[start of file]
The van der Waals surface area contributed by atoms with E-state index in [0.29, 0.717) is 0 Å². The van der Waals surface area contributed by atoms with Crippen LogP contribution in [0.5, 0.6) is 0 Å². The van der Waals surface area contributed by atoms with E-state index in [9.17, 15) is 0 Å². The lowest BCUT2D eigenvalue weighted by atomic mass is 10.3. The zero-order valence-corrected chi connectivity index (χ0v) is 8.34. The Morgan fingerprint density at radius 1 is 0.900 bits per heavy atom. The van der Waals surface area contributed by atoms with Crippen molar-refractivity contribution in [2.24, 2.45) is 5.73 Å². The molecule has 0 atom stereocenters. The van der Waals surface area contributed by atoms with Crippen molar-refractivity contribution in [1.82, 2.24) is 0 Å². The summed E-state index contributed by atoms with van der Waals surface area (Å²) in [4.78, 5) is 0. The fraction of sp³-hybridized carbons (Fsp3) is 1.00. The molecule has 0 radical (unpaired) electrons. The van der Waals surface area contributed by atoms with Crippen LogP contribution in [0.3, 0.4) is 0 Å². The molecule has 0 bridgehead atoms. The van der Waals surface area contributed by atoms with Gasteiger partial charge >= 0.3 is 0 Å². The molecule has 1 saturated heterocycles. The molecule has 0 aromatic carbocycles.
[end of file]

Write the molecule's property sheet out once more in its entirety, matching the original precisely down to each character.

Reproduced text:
The van der Waals surface area contributed by atoms with E-state index in [0.29, 0.717) is 0 Å². The van der Waals surface area contributed by atoms with Crippen LogP contribution in [0.5, 0.6) is 0 Å². The van der Waals surface area contributed by atoms with E-state index in [9.17, 15) is 0 Å². The lowest BCUT2D eigenvalue weighted by atomic mass is 10.3. The zero-order valence-corrected chi connectivity index (χ0v) is 8.34. The Morgan fingerprint density at radius 1 is 0.900 bits per heavy atom. The van der Waals surface area contributed by atoms with Crippen molar-refractivity contribution in [2.24, 2.45) is 5.73 Å². The molecule has 0 atom stereocenters. The van der Waals surface area contributed by atoms with Crippen molar-refractivity contribution in [1.82, 2.24) is 0 Å². The summed E-state index contributed by atoms with van der Waals surface area (Å²) in [4.78, 5) is 0. The fraction of sp³-hybridized carbons (Fsp3) is 1.00. The molecule has 0 radical (unpaired) electrons. The van der Waals surface area contributed by atoms with Crippen LogP contribution in [0.3, 0.4) is 0 Å². The molecule has 0 bridgehead atoms. The van der Waals surface area contributed by atoms with Gasteiger partial charge >= 0.3 is 0 Å². The molecule has 1 saturated heterocycles. The molecule has 0 aromatic carbocycles.